Made in Naija featuring Semi – 4Runner Music
By GuardianTV Music
23 October 2018 | 11:03 am
Made in Naija featuring Semi - 4Runner Music
We start by looking at how the German papers are covering the upcoming coalition talks. We then focus on disgraced US singer R. Kelly’s conviction for sex trafficking. Variety wonders if his music should be banned from streaming sites. We also see how the fight for the right to an abortion continues in France. Finally, we take a look at the non-fairy tale coverage of Japan's upcoming royal wedding.
3 days ago
Amsterdam Dance Event (ADE) has started hosting its five-day dance music festival after the Dutch government lifted restrictions on the entertainment sector, as well as clubs and bars. The event has been scaled down compared to previous years, while measures are in place to prevent the spread of Covid-19, including on-site testing.
Hailing from the Netherlands, artist Tessa Douwstra performs under the name Luwten, which means "a place without wind" in Dutch. Her music channels traditional indie songwriting through a kaleidoscope of modern pop and experimental R&B. She recently released her second LP entitled "Draft", which features 11 complex and well-crafted tracks. She tells FRANCE 24’s Florence Villeminot about wanting to writing about the transition from introspection to a more outward-focused life.
3 hours ago
Here are a few reasons to pick up a copy of The Guardian on Wednesday. Find these stories and much more when you grab a copy of The Guardian on Wednesday.
6 hours ago
Amid dire warnings that time is quickly running out, delegates in Glasgow are set to make further binding pledges to radically reduce emissions. But without the funds to help countries adapt, they won't be much use.
6 hours ago
Several people were killed and at least 140 injured in clashes between soldiers and protesters after Sudan's military seized power. The UN Security Council is set to hold an emergency meeting to discuss the crisis.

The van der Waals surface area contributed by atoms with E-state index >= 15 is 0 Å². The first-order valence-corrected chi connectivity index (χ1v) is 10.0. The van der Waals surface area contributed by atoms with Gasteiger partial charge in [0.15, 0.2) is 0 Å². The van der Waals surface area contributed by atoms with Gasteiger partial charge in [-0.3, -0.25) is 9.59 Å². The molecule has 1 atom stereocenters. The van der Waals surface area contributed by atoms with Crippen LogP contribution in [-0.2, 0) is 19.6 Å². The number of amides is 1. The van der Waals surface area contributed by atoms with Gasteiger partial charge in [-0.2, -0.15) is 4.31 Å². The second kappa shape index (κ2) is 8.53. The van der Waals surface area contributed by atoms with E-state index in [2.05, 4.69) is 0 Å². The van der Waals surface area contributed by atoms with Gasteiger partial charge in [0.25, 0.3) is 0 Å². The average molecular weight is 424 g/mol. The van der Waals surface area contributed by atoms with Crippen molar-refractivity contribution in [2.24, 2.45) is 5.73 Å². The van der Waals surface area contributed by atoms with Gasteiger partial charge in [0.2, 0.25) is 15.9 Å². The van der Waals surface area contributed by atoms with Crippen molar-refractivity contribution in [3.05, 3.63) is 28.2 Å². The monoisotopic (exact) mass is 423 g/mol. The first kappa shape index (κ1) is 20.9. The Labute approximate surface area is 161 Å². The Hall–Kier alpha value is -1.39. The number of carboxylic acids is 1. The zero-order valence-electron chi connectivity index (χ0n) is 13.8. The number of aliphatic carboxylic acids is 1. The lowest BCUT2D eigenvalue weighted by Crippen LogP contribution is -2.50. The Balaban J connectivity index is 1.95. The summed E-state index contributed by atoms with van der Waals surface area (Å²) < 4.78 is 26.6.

6 hours ago
Military vehicles patrol a street in Khartoum as Sudan's top general declares a state of emergency, dissolves the authorities leading the country's democratic transition, and announces the formation of a new government. Soldiers have also detained civilian leaders in what activists denounce as a "coup".
7 hours ago
Sudan's top general Abdel Fattah al-Burhan said on Tuesday (October 26) that the military agreed to a number of initiatives suggested by prime minister Abdalla Hamdok but civilian forces refused to engage in any dialogue. Speaking at his first news conference since he announced Monday's takeover, Burhan defended the army's seizure of power, saying he had ousted the government of Prime Minister Abdalla Hamdok to avoid civil war. Soldiers arrested the prime minister and other members of his cabinet on Monday (October 25), and hours later Burhan appeared on TV to announce the dissolution of the Sovereign Council, a body set up to share power between the military and civilians.
8 hours ago
It has been two and half years since Sudanese protesters peacefully overthrew their dictator Omar al-Bashir in a jubilant moment for Sudan. But the path to democracy has not run smoothly. Infighting has plagued the country's joint military-civilian coalition and steep price rises have shaken people's faith in their leaders. For weeks, rumours had swirled of a coup d'état. This Monday morning, it happened: Prime Minister Abdallah Hamdok was arrested and military chief Abdel Fattah al-Burhan appeared on television, declaring a state of emergency and dissolving the country's ruling body. Is this the death knell for Sudan's revolution? Or will the military's actions breathe new life into the protest movement?